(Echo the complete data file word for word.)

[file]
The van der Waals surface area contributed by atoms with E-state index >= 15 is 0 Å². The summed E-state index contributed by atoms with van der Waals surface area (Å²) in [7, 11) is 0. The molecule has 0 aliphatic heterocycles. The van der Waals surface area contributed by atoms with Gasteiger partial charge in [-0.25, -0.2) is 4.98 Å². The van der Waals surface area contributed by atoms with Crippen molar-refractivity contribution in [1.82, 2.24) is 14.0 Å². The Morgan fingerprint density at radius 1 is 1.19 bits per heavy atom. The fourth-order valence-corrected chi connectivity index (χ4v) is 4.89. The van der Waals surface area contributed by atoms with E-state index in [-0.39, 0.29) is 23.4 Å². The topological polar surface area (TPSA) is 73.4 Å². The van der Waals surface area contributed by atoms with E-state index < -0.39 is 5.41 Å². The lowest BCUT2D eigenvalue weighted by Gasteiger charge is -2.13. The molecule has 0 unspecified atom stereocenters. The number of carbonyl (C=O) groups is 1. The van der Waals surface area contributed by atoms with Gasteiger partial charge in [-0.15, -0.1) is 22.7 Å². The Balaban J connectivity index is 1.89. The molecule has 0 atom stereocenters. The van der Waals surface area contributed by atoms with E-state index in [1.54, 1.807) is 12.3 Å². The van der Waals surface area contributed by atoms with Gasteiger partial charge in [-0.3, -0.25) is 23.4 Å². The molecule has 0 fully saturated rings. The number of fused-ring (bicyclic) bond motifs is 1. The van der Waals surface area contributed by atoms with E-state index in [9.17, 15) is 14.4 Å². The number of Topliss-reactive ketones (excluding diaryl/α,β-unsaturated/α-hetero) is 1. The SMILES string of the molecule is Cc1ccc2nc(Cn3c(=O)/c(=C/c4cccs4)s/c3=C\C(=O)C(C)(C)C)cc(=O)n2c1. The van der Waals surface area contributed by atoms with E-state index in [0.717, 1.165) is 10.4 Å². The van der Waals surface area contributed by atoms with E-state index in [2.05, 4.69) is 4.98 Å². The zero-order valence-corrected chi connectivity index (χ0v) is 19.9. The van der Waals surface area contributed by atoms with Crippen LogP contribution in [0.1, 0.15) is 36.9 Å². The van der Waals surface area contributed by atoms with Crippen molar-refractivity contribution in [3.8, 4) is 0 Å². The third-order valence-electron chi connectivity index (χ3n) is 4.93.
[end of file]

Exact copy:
The van der Waals surface area contributed by atoms with E-state index >= 15 is 0 Å². The summed E-state index contributed by atoms with van der Waals surface area (Å²) in [7, 11) is 0. The molecule has 0 aliphatic heterocycles. The van der Waals surface area contributed by atoms with Gasteiger partial charge in [-0.25, -0.2) is 4.98 Å². The van der Waals surface area contributed by atoms with Crippen molar-refractivity contribution in [1.82, 2.24) is 14.0 Å². The Morgan fingerprint density at radius 1 is 1.19 bits per heavy atom. The fourth-order valence-corrected chi connectivity index (χ4v) is 4.89. The van der Waals surface area contributed by atoms with E-state index in [-0.39, 0.29) is 23.4 Å². The topological polar surface area (TPSA) is 73.4 Å². The van der Waals surface area contributed by atoms with E-state index < -0.39 is 5.41 Å². The lowest BCUT2D eigenvalue weighted by Gasteiger charge is -2.13. The molecule has 0 unspecified atom stereocenters. The number of carbonyl (C=O) groups is 1. The van der Waals surface area contributed by atoms with Gasteiger partial charge in [-0.15, -0.1) is 22.7 Å². The Balaban J connectivity index is 1.89. The molecule has 0 atom stereocenters. The van der Waals surface area contributed by atoms with E-state index in [1.54, 1.807) is 12.3 Å². The van der Waals surface area contributed by atoms with Gasteiger partial charge in [-0.3, -0.25) is 23.4 Å². The molecule has 0 fully saturated rings. The number of fused-ring (bicyclic) bond motifs is 1. The van der Waals surface area contributed by atoms with E-state index in [9.17, 15) is 14.4 Å². The number of Topliss-reactive ketones (excluding diaryl/α,β-unsaturated/α-hetero) is 1. The SMILES string of the molecule is Cc1ccc2nc(Cn3c(=O)/c(=C/c4cccs4)s/c3=C\C(=O)C(C)(C)C)cc(=O)n2c1. The van der Waals surface area contributed by atoms with E-state index in [0.717, 1.165) is 10.4 Å². The van der Waals surface area contributed by atoms with E-state index in [2.05, 4.69) is 4.98 Å². The zero-order valence-corrected chi connectivity index (χ0v) is 19.9. The van der Waals surface area contributed by atoms with Crippen LogP contribution in [0.1, 0.15) is 36.9 Å². The van der Waals surface area contributed by atoms with Crippen molar-refractivity contribution in [3.8, 4) is 0 Å². The third-order valence-electron chi connectivity index (χ3n) is 4.93.